Book Review: James Commentary by Arnold Fruchtenbaum

In the Ariel’s Bible Commentary, Arnold Fruchtenbaum deals with the Messianic Jewish Epistles as a group. The Commentary on James by Arnold Fruchtenbaum is a practical and succinct explanation of the book of James.  While Hebrews was written by an author in the Diaspora to the inhabitants in the land around Jerusalem, James is written by an author in the land near Jerusalem (or in Jerusalem) to the inhabitants in the Diaspora. The Commentary is not a series of sermons, but a sound exegesis (drawing the meaning out) of the original writing of James.

Fruchtenbaum wisely provides the entire Scripture of James broken up by the outline of James.  He then provides an interpretation of each appropriate phrase of the text to clarify the meaning of the letter written to Jewish believers. James is a very practical book, with an emphasis on James 1:22, “Be doers of the Word, not hearers only.”James wrote to Christians facing persecution in the Diaspora. This is in contrast to many of Paul’s letters which are both doctrinal and practical. 

James has many allusions to Matthew, a fellow disciple of Jesus. Fruchtenbaum considers James as likely the oldest New Testament book, which may be why it has a less developed theology compared to Paul. It does not develop additional teaching on Jesus Christ, which God preserved for Paul. There are, however, 54 imperatives in the 108 verses, which accentuate the practicality of the message.  

Fruchtenbaum lays out the theme of James as “Proving your faith.” Faith will be tested in life to strengthen believers.  Fruchtenbaum outlines six tests of faith in response to: 1) the Word of God (1:19-27; 2) social distinctions (2:1-13); 3) its production of works (2:14-26); 4) developing self-control (3:1-18); 5) its reaction to the world and worldliness (4:1-5:12); and 6) prayer in all circumstances (5:13-18).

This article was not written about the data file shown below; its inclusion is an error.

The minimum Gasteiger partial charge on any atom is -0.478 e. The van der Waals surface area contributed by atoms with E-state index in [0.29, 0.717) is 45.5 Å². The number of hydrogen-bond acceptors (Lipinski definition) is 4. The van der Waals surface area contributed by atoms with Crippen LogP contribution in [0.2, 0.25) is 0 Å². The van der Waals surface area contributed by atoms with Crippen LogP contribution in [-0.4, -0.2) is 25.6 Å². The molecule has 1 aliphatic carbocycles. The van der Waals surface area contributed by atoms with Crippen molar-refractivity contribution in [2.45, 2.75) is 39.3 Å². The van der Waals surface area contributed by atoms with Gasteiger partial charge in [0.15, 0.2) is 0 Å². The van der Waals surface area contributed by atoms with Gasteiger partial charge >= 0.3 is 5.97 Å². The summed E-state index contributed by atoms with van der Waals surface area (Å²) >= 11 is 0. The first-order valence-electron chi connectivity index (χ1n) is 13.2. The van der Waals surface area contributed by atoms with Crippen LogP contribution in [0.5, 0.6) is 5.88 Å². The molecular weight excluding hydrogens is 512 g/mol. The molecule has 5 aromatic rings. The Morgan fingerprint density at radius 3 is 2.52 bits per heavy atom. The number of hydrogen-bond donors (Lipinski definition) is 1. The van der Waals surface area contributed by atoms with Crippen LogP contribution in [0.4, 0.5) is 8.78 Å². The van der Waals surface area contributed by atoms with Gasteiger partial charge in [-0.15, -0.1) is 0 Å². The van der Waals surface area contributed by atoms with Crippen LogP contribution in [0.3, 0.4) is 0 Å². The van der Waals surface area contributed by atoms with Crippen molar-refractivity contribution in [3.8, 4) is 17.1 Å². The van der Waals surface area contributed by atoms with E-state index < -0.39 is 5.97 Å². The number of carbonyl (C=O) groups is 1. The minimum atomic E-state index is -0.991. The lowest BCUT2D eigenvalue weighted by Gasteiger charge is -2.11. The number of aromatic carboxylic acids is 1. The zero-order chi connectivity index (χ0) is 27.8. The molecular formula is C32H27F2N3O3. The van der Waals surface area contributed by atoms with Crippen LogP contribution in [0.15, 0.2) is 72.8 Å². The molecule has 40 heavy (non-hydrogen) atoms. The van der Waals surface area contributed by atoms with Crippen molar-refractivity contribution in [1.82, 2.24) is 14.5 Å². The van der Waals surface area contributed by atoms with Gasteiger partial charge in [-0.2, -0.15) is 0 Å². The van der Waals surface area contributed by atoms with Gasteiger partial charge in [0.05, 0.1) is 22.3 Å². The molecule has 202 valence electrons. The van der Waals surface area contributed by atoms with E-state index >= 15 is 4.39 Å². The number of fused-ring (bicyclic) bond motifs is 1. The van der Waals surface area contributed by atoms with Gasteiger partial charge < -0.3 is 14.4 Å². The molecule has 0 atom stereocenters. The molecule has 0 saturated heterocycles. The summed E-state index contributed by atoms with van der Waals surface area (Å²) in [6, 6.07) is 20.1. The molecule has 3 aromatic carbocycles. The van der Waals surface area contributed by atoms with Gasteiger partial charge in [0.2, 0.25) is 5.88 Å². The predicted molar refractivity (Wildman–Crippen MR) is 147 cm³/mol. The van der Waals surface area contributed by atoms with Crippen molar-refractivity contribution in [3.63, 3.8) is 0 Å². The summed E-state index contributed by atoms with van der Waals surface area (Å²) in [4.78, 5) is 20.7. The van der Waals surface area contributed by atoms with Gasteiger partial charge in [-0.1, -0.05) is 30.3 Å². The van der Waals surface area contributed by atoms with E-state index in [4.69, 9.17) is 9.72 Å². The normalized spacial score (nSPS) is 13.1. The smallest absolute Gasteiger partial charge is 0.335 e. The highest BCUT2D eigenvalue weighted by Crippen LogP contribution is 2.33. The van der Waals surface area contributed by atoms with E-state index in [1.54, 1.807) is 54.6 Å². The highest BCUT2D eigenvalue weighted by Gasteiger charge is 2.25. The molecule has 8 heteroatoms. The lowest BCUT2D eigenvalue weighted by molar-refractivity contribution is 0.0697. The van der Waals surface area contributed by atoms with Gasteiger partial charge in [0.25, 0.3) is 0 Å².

A particular important section of Fruchtenbaum’s commentary is dealing with the Lordship Salvation issue.  (pp. 259-274) Fruchtenbaum is objective and fair in his analysis with extensive quotations, which support a grace theological view for faith and salvation.  This issue has and does confuse too many Christians who are living by works to maintain their salvation, rather than pursuing the holiness of God and trusting God with the works.

Do not teach James without consulting Fruchtenbaum’s Commentary on James.  He follows a Literal Historico-grammatical approach to interpretation.  He also follows a classical dispensational view which harmonizes Scripture in a natural interpretation, rather than impose by presuppositions a particular theology.

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